Victoria man turns rubbish into acclaimed musical instruments
Gregory Kozak will never forget his father’s 1953 Pontiac.
Although it sounded like “a beautiful beast” when young Gregory attached the car’s old hubcaps to the eaves in the rain, they made an “incredible percolation noise” that changed his life.
“I listened to it for days,” Gregory recalls with a smile.
It was so satisfying that the 8-year-old started collecting all sorts of rattling things – nails in jars, piles of keys, clothespins and paper in bike spokes.
“You have this moving soundtrack that you created yourself,” Gregory fondly recalls of the roar of his bike through the neighborhood. “It just made me happy.”
So it was no surprise when Gregory grew up and pursued music in New York. But although he learned to play blues, jazz and rock – even orchestral music – he didn’t feel the same as the sounds he had produced before.
“[One day] my wife looked me in the eye and said, ‘What do you really want to do?’ »
Gregory responded by blurting something out to Justine about inventing her own instruments.
“And she said, ‘Okay! Let’s do it!'”
So Gregory began scouring industrial and construction sites for the right bric-a-brac.
“I have a ‘Spidey sense’ about it,” Gregory says.
Then he taught himself welding and metallurgy, before building more than 145 sound sculptures.
“So it doesn’t feel like the trash it used to be anymore,” Gregory says. “So it actually looks like something no one would throw away.”
His collection of instruments (which he calls his children and swears never to sell) includes a rotating drum, manufacturing materials from a failed “fast ferry project” and a percussion device compiled from pieces of an amusement park ride.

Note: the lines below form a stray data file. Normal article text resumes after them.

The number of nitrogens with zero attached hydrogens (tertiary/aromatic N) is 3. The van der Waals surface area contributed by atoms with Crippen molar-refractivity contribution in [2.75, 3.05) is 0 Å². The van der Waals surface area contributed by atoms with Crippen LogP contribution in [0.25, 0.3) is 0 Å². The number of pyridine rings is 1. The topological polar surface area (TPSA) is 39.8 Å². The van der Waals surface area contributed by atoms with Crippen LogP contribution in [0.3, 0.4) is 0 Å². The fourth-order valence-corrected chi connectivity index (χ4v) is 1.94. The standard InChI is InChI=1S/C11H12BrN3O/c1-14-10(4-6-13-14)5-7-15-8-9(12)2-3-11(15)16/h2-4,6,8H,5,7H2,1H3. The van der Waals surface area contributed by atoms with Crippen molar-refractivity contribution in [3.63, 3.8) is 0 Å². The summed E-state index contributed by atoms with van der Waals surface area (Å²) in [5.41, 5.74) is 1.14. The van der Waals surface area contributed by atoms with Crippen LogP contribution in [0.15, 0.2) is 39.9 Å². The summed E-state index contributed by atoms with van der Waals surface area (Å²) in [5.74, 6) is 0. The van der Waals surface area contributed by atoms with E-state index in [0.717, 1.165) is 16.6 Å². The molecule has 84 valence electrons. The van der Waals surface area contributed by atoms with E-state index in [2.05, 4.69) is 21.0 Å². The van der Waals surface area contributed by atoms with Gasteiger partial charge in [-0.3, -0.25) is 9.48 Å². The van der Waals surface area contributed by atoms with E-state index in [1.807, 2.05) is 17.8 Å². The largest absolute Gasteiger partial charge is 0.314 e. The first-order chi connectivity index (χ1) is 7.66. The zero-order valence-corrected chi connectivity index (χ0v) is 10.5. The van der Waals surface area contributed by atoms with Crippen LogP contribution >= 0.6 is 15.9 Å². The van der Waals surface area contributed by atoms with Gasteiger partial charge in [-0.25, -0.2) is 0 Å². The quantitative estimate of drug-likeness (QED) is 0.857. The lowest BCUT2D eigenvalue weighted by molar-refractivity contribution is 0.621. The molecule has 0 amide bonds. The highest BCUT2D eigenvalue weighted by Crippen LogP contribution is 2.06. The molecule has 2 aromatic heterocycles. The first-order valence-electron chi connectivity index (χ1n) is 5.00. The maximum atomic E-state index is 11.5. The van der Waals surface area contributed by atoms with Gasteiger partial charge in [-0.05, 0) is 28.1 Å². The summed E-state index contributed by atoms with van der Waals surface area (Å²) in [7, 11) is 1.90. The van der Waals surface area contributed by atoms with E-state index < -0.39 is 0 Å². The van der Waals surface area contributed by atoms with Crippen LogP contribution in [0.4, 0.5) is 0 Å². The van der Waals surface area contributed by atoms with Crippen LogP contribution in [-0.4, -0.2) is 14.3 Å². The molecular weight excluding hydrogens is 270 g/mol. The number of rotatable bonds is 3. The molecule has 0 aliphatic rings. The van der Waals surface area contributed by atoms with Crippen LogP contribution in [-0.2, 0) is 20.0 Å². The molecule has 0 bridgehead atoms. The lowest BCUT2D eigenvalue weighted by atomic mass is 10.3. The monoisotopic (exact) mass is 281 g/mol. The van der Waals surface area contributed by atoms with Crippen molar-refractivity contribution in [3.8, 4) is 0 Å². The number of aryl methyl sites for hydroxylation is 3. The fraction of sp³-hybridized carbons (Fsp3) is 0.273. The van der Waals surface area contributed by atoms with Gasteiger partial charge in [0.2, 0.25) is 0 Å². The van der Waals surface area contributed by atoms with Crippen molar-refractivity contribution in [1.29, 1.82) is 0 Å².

There’s also the discarded washing machine hose, which Gregory tied to a bagpipe reed, and a balloon he dubbed “The Annoyaphone.”
After inflating the balloon through the reed and the pipe, it deflates with a high-pitched vibrato.
“Isn’t it boring?” Gregory laughs happily.
While this instrument is silly, what Gregory has done with army surplus materials, like abandoned artillery shells from the Vietnam War, is substantial.
He used the shells to create a kind of xylophone, which Gregory plays with mallets, to produce the kind of resonant notes that produce goosebumps.
“[I wanted to] do something beautiful that people will appreciate and come to,” says Gregory. “Rather than flee.”
Today, Gregory and his band Scrap Arts Music use the instruments to stage dynamic performances that earn rave reviews around the world.
“If I can do it,” Gregory said humbly. “Anyone can do it.”
He hopes his work will affect people the same way those old Pontiac hubcaps changed him – to reconsider the possibilities of the derelict and be inspired to turn things around for the better.
“The world is an extremely creative place,” smiles Gregory. “You can keep creating.”